The collapse of the European Union as we know it is picking up steam and the impact is destroying US stocks.
The problem stems from the unpleasant fact that Greek government debt is worthless, and no turnaround is in sight. No one, not even the European banks themselves, know just how much of this Greek government scrip is in the EU banking system. Greece is merely Patient Zero in a European, if not global financial Black Plague. Speculation is now focusing on a Greek default as soon as this weekend.
This crisis has been staring the world in the face for months, if not years. Breakout hasn't been alone in trying to bring this to investors' attention, particularly as the situation began escalating earlier this week. Everyone knew the day of reckoning for the EU would come; the question was simply when the uncertainty would really start hitting the global equity markets.
The new information exacerbating today's European and U.S. market sell-offs is the resignation of European Central Bank official Jeurgen Stark for "personal reasons," widely believed to be Mr. Stark's personal objection to an ECB balance sheet expansion through a bond purchase program.
For its part, Greece announced this afternoon that it "rejects the talk of default." In a different context, Greece's announcement is adorable; akin to your kids rejecting the idea of bedtime. Given what's stake, it seems Greece remains in tragic denial.
Now that the process of pricing in of Europe's economic reality is now in full swing, it's simply a matter of figuring out the size of this thing. In an effort to get a sense of the magnitude, I asked Rob Arnott, founder and CEO of Research Affiliates, if the toxic debt crisis in the EU could rival that of the 2008 U.S. financial meltdown.
"This is bigger than Lehman in terms of scale," Arnott told me. "You're looking at most of the largest banks in Europe, which on a mark-to-market basis, are insolvent."
Mark-to-market is the process of finding a real price for an asset on your books. European banks have deferred recognizing that the Greek debt they hold is worth much less than what was paid for it. Avoiding this unpleasant dose of reality is why the European Central Bank is pushing to buy debt of the struggling (read: bankrupt) members of the EU at above market prices. The euphemism being used a Greek "debt restructuring." The reality is, it's a Greek debt default.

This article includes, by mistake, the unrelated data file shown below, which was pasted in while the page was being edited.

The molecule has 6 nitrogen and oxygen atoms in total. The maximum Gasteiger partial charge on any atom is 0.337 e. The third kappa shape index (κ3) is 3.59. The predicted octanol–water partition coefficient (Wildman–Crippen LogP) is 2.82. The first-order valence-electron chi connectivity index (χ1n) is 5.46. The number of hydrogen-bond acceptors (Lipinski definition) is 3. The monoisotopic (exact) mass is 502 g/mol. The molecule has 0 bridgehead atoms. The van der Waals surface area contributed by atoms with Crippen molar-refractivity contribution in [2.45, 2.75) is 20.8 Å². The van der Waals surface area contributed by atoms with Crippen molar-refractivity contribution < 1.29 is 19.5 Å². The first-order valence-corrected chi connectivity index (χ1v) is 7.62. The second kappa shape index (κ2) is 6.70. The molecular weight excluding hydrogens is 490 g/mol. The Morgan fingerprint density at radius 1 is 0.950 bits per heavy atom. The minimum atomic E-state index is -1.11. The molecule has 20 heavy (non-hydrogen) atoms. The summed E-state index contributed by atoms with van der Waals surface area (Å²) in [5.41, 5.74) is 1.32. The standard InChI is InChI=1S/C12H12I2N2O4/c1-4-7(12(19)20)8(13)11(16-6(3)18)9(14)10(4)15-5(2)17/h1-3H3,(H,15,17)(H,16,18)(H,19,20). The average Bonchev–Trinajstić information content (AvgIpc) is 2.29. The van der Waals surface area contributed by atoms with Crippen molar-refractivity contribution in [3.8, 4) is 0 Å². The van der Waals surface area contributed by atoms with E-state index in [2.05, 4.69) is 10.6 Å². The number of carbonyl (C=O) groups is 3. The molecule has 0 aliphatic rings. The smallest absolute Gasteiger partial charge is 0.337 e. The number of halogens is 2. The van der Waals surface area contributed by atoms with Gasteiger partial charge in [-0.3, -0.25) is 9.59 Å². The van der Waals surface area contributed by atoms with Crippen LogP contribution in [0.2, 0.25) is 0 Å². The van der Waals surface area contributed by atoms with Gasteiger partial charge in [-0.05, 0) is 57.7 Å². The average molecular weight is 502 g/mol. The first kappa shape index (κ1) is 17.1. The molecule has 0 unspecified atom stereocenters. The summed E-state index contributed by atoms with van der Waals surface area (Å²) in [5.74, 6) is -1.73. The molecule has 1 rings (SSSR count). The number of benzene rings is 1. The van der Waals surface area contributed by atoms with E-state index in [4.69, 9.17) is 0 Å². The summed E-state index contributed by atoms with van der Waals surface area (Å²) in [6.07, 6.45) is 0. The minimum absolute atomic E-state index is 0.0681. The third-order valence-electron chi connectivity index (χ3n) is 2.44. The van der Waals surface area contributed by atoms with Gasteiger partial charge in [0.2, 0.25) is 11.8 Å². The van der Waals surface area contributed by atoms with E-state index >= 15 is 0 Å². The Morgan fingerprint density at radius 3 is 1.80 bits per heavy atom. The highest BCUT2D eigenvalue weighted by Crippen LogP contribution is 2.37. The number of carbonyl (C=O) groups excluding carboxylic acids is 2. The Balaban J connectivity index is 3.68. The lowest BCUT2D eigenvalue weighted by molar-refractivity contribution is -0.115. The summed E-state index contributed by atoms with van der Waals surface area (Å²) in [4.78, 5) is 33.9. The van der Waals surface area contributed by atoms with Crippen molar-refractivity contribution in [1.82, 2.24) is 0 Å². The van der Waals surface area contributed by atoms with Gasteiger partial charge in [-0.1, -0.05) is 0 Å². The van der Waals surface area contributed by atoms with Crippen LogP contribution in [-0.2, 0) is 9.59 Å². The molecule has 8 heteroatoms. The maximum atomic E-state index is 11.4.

An ECB bailout for a struggling member requires the participation of healthy nations. With the largest and healthiest economy in Europe, German citizens are effectively being asked to bailout the PIIGS (Portugal, Italy, Ireland, Greece, Spain). Understandably, the Germans are refusing to pay for the fiscal sins of the Greeks. And, as Arnott notes, the charter which binds the EU "explicitly bans bailing one another out."
Germany, and other solvent nations, don't want to bail out the PIIGS and technically couldn't anyway. Unlike in the U.S. where TARP --secret loans and a bunch of fiscal duct tape-- held our financial system together during our financial meltdown, there is no real centralized authority in Europe. The EU is just a bunch of treaties, with terms that have been violated since inception by the same nations that are in urgent need of a bailout today.
Arnott says the best solution is for nations to "ring-fence" their banks to prevent systemic ripple effects. Doing so wouldn't avoid the dreaded mark-to-market, but it could contain the damage to individual nations (in theory, anyway). There is a case to be made that the ring-fence is too late and the contagion is already spreading. If that's the case and, by implication, a simultaneous rescue of every defaulting nation is required, Europe is out of luck.
"There's no pot of money on the planet big enough to bailout the entire Mediterranean rim," concludes Arnott. In other words, a global financial meltdown is slowly being priced back into the market.